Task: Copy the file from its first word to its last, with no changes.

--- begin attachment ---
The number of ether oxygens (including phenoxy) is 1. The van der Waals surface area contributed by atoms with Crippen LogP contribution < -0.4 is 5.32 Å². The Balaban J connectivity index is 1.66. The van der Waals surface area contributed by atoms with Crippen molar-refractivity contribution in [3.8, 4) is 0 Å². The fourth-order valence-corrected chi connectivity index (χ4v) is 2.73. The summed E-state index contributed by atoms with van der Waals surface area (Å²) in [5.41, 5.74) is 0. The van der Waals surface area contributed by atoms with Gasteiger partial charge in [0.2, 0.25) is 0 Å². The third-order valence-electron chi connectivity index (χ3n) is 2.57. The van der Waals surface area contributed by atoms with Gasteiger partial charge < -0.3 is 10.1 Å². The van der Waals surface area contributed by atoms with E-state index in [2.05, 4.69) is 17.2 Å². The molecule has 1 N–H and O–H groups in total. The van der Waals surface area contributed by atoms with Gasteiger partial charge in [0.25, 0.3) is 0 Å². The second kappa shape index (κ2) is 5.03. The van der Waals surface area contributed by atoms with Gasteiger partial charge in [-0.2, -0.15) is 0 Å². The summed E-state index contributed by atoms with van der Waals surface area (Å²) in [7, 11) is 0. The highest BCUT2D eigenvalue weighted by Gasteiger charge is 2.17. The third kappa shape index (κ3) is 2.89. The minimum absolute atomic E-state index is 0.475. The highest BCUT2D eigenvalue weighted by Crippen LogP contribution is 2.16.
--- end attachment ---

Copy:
The number of ether oxygens (including phenoxy) is 1. The van der Waals surface area contributed by atoms with Crippen LogP contribution < -0.4 is 5.32 Å². The Balaban J connectivity index is 1.66. The van der Waals surface area contributed by atoms with Crippen molar-refractivity contribution in [3.8, 4) is 0 Å². The fourth-order valence-corrected chi connectivity index (χ4v) is 2.73. The summed E-state index contributed by atoms with van der Waals surface area (Å²) in [5.41, 5.74) is 0. The van der Waals surface area contributed by atoms with Gasteiger partial charge in [0.2, 0.25) is 0 Å². The third-order valence-electron chi connectivity index (χ3n) is 2.57. The van der Waals surface area contributed by atoms with Gasteiger partial charge < -0.3 is 10.1 Å². The van der Waals surface area contributed by atoms with E-state index in [2.05, 4.69) is 17.2 Å². The molecule has 1 N–H and O–H groups in total. The van der Waals surface area contributed by atoms with Gasteiger partial charge in [0.25, 0.3) is 0 Å². The second kappa shape index (κ2) is 5.03. The van der Waals surface area contributed by atoms with Gasteiger partial charge in [-0.2, -0.15) is 0 Å². The summed E-state index contributed by atoms with van der Waals surface area (Å²) in [7, 11) is 0. The highest BCUT2D eigenvalue weighted by Gasteiger charge is 2.17. The third kappa shape index (κ3) is 2.89. The minimum absolute atomic E-state index is 0.475. The highest BCUT2D eigenvalue weighted by Crippen LogP contribution is 2.16.